About Windham Historical Society
The stated aims of the Windham Historical Society are “to discover, collect and preserve whatever pertains to the History of the Town of Windham (and) to make available to the public, the results of this research.” (Society By-Laws). In keeping with this charge, the Jillson House Museum welcomes visitors who wish to appreciate its architectural beauty and to discover the many objects of historic significance on display there.
In 1825, William Jillson was putting the final few touches on his Stone House. Only a few years before, William, his brothers, Asa and Seth, and their father Luke had come to the village of Willimantic Falls to seek their fortunes. The Jillson’s were already experienced clothes-makers before they came. Luke Jillson had made his reputation as the inventor of the first water-driven satinet machine. William, though primarily a banker, must have known something about manufacturing, since the Windham Manufacturing Company hired him shortly after coming to Willimantic, to repair and reset the machinery in their first mill along the Willimantic River.
Construction of a mill complex along the Willimantic River was vital to the development of Windham’s textile industry. The River itself was essential to the manufacturing enterprise since not only did rushing waters provide the power to drive the machinery, but they also flowed through a channel made of an ideal material for the construction of new mill buildings. The masons who built mills and houses quarried this workable and long-lasting granite stone called gneiss, right out of the Willimantic River.
Not surprising then, is that William Jillson also built a home for his family out of the same durable and readily available gneiss stone. More unusual though, is the type of masonry design that he chose for his stone house.
Architecture of the Jillson House
Jillson’s House, built in 1825 of stone quarried from the nearby riverbed, was the finest in the city. It’s distinctive appearance and extraordinary structural strength result from the use of uniform blocks of granite with carefully dressed edges lain in an ashlar pattern of alternate broad and narrow courses. Notice the carved stone arch around the fan-light over the front door.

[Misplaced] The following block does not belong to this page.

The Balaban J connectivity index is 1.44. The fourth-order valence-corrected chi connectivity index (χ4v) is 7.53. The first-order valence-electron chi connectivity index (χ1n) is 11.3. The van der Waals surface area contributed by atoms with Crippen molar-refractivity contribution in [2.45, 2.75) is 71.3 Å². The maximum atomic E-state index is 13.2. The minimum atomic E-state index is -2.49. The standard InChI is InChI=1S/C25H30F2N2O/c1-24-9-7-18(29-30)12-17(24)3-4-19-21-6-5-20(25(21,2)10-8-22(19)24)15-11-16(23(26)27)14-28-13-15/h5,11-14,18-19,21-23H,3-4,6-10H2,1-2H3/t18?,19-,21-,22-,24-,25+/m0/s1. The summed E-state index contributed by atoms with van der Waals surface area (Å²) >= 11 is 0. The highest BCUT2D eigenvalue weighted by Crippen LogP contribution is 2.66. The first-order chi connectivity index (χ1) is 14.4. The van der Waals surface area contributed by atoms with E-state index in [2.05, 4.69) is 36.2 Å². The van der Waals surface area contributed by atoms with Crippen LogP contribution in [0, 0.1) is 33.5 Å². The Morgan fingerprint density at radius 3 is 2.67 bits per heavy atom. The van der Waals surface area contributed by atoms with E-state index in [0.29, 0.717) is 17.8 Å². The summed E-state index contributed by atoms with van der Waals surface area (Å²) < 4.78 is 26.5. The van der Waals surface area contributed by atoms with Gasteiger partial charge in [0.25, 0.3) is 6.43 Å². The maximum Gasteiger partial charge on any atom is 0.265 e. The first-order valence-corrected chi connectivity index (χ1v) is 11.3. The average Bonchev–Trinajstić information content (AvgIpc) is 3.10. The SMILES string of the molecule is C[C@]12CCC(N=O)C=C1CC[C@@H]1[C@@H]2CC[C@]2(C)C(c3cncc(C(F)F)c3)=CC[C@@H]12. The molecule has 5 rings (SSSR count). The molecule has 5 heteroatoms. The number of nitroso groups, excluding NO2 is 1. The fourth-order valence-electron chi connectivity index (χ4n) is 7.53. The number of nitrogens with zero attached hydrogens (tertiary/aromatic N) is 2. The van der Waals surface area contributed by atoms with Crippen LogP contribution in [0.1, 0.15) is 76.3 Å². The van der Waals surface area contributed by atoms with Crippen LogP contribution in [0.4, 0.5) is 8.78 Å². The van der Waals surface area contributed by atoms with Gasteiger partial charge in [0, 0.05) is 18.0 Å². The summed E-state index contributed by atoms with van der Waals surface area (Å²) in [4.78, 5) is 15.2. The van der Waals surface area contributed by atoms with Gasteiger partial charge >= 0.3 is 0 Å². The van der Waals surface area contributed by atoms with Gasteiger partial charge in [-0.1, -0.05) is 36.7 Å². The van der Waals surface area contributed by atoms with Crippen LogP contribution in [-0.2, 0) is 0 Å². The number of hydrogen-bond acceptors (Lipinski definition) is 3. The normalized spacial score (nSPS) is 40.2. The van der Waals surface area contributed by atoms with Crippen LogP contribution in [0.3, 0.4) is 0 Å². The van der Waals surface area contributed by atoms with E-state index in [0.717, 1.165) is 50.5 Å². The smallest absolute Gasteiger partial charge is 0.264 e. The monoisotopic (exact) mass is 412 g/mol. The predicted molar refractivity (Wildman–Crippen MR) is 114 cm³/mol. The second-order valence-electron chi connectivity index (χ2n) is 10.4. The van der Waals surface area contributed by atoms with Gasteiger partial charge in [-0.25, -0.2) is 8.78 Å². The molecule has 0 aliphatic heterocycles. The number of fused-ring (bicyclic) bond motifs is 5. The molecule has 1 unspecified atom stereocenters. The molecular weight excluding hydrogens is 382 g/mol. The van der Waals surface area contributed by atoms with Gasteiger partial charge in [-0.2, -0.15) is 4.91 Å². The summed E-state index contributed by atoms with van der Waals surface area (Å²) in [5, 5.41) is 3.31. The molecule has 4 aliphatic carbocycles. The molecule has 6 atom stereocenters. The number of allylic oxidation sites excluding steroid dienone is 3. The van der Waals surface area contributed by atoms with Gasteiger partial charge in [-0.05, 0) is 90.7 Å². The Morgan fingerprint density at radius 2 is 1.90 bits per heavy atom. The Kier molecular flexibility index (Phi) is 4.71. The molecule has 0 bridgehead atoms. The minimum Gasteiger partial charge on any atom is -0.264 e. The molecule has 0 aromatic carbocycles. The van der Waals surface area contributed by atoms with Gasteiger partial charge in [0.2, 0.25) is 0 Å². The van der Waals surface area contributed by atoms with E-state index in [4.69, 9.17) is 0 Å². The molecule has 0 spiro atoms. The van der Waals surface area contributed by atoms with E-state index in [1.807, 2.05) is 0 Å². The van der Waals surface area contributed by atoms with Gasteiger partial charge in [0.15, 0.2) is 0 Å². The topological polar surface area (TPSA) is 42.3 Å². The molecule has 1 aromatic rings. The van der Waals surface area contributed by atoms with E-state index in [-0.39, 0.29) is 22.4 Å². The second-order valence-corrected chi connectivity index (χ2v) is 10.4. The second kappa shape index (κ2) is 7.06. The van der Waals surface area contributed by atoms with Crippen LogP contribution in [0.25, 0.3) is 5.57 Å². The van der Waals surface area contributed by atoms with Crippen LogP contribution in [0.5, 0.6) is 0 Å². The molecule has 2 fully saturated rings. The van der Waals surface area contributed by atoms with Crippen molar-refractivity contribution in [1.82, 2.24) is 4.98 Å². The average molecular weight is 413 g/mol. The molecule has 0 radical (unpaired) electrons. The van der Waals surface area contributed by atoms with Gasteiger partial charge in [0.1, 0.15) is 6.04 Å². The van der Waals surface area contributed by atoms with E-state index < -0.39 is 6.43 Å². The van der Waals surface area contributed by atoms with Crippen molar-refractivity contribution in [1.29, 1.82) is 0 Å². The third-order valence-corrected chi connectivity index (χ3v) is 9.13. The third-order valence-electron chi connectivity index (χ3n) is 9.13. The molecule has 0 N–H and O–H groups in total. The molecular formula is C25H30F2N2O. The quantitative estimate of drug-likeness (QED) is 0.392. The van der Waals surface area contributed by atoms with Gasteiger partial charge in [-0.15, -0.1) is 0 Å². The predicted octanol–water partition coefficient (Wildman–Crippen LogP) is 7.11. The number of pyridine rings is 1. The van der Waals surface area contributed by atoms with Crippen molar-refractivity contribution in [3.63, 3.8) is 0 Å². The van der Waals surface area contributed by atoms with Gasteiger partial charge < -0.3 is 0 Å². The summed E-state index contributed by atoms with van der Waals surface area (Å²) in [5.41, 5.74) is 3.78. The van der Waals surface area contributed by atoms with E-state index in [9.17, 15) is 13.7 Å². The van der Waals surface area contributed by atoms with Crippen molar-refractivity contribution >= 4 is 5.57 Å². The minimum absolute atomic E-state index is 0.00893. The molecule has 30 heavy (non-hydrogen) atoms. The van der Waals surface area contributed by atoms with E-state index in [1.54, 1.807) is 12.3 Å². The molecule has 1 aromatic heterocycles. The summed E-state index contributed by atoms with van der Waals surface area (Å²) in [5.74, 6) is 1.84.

The Rooms on the first floor of the house are furnished with items typically seen in a family home of a Willimantic industrial entrepreneur in the early 19th century. The room at the west-rear corner of the House has been specifically designated as the Jillson Family Memorial Room.
Neglect and Restoration
Not long after the untimely death in 1831 at age 39, there began a period of benign neglect and steady decline of his Stone House. The building was divided into apartments for a time, and becams used as storage spaceby a local mill operator. In 1920, it was bought to become a single family dwelling, but was again abandoned when the last family member died in 1965.
In the 1970’s, urban renewal was planned for Willimantic, with the Jillson Stone House among those buildings under threat of the wrecking ball. However, through the untiring efforts of the late Dr. Brae Rafferty, a former President of the Windham Historical Society, there was hope for preservation of this valuable historic and architectural landmark. Through his meticulous research and unwavering tenacity, the Jillson Stone House was added to the National Register of Historic Places in 1971.
In the early 70’s, the House was fully restored under the urban renewal project by the Willimantic Redevelopment Agency. It was turned over in 1975 to the city of Willimantic, which in turn sold it for a token amount to the Windham Historical Society. Ever since, the Housed has served the Society well as a home for its activities and collections.